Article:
Chia is an incredibly versatile food that can be used soaked or solid and can be added to any sweet or savory dish. It is an energizing food, and one of the best dietary sources of essential fatty acids (EFAs), especially Omega 3. The nutrients from chia are much easier for the body to absorb than other foods.
Chia seeds come from a flowering plant in the mint family, which is native to Mexico and Guatemala. In native countries, it is used daily but was largely unknown in North America until a researcher, Wayne Coates, began studying chia as an alternative crop for farmers in northern Argentina about 29 years ago.
The South Americans recognized it as so nutritious and full of nutrients that they were able to feed their army, which was marching for a long time. For the Aztecs were an excellent source of protein, fiber, and vitamin B1. It is also a food for trips, holidays, or picnics because it is so easy to pack, and no sophisticated equipment is needed to prepare it. For example, it can be soaked in a hotel (even in a container with/for ice. You can also add a tablespoon of water for a refreshing and moisturizing drink.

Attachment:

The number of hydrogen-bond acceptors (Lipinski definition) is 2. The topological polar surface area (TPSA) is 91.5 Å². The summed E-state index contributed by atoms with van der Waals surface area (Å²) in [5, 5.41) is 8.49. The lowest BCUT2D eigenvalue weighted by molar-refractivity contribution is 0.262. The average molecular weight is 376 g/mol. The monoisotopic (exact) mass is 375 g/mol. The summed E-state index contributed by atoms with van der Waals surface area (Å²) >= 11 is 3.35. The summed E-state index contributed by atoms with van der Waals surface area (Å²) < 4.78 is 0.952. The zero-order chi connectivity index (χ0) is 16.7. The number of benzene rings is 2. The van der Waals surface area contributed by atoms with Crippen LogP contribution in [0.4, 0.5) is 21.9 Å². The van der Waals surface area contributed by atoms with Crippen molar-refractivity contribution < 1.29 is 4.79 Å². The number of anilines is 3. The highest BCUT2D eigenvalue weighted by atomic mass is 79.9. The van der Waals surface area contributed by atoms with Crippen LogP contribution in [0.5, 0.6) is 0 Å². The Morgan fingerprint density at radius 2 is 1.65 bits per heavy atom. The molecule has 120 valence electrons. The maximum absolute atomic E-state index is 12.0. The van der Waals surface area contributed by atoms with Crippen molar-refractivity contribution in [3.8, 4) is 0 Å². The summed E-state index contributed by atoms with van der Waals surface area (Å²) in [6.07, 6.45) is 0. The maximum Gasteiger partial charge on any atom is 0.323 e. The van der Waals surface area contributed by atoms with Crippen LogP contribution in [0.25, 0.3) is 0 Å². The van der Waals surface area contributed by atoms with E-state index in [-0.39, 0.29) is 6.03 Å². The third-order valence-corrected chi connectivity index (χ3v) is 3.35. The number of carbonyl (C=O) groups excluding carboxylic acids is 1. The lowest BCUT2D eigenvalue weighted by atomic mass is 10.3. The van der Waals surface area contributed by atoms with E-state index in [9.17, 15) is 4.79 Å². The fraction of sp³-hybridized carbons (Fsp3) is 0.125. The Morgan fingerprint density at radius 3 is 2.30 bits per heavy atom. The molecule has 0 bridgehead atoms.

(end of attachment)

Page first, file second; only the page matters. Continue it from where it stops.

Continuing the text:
You can even try lemon juice and a handful of goji berries.
It is, again, a booming to the intestine, like psyllium. It can be used for breakfast, or if you only eat lunch at around 12.00, as we do, before lunch 15-20 minutes it’s ok to drink in a shake or smoothie.
Chia is an excellent source of calcium (Ca), phosphorus and has a very strong antioxidant effect.
At today’s shake I used it again, it looks more like a smoothie, because I found very good bananas. Adding to it, 2 smaller bananas, 1 half apple, 1 half smaller handful of mixed sprouts, 1 teaspoon chia seeds, is enough for 2 people.
Chia seeds can also be used in raw vegan biscuits, raw toast, raw pudding, raw bread, and crackers, but also in salads.
We also used, for example, a potato salad, where only the potatoes were lightly cooked.
Just try it!